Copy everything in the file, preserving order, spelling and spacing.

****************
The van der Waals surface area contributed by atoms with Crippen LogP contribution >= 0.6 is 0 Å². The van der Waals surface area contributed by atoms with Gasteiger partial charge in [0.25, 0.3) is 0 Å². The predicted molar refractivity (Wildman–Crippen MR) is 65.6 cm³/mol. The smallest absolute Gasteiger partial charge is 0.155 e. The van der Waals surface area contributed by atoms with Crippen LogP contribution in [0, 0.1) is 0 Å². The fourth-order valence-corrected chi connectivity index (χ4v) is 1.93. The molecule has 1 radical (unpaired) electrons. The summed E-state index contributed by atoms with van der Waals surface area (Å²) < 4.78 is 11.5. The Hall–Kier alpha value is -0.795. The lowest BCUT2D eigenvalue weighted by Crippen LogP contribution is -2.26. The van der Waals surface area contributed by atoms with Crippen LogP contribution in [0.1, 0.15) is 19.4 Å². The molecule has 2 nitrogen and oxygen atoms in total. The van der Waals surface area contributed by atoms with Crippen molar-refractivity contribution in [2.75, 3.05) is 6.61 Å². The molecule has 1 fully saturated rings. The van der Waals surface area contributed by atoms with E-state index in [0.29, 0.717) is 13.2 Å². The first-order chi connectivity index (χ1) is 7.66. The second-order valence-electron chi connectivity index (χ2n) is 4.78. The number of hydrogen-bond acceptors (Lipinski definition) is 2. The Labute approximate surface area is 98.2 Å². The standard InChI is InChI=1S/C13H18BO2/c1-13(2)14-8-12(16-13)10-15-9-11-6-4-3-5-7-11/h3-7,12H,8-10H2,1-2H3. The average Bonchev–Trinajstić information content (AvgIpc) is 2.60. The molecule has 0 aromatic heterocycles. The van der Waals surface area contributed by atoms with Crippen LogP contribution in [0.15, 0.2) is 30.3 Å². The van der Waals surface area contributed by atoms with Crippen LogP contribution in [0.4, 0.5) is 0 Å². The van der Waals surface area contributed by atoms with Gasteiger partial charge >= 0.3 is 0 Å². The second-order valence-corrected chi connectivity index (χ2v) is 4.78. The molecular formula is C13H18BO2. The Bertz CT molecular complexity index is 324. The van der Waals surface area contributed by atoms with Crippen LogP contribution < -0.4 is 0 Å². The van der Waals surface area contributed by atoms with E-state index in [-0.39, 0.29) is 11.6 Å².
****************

The van der Waals surface area contributed by atoms with Crippen LogP contribution >= 0.6 is 0 Å². The van der Waals surface area contributed by atoms with Gasteiger partial charge in [0.25, 0.3) is 0 Å². The predicted molar refractivity (Wildman–Crippen MR) is 65.6 cm³/mol. The smallest absolute Gasteiger partial charge is 0.155 e. The van der Waals surface area contributed by atoms with Crippen LogP contribution in [0, 0.1) is 0 Å². The fourth-order valence-corrected chi connectivity index (χ4v) is 1.93. The molecule has 1 radical (unpaired) electrons. The summed E-state index contributed by atoms with van der Waals surface area (Å²) < 4.78 is 11.5. The Hall–Kier alpha value is -0.795. The lowest BCUT2D eigenvalue weighted by Crippen LogP contribution is -2.26. The van der Waals surface area contributed by atoms with Crippen LogP contribution in [0.1, 0.15) is 19.4 Å². The molecule has 2 nitrogen and oxygen atoms in total. The van der Waals surface area contributed by atoms with Crippen molar-refractivity contribution in [2.75, 3.05) is 6.61 Å². The molecule has 1 fully saturated rings. The van der Waals surface area contributed by atoms with E-state index in [0.29, 0.717) is 13.2 Å². The first-order chi connectivity index (χ1) is 7.66. The second-order valence-electron chi connectivity index (χ2n) is 4.78. The number of hydrogen-bond acceptors (Lipinski definition) is 2. The Labute approximate surface area is 98.2 Å². The standard InChI is InChI=1S/C13H18BO2/c1-13(2)14-8-12(16-13)10-15-9-11-6-4-3-5-7-11/h3-7,12H,8-10H2,1-2H3. The average Bonchev–Trinajstić information content (AvgIpc) is 2.60. The molecule has 0 aromatic heterocycles. The van der Waals surface area contributed by atoms with Crippen LogP contribution in [0.15, 0.2) is 30.3 Å². The van der Waals surface area contributed by atoms with Crippen LogP contribution in [0.4, 0.5) is 0 Å². The van der Waals surface area contributed by atoms with Gasteiger partial charge >= 0.3 is 0 Å². The second-order valence-corrected chi connectivity index (χ2v) is 4.78. The molecular formula is C13H18BO2. The Bertz CT molecular complexity index is 324. The van der Waals surface area contributed by atoms with Crippen LogP contribution < -0.4 is 0 Å². The van der Waals surface area contributed by atoms with E-state index in [-0.39, 0.29) is 11.6 Å².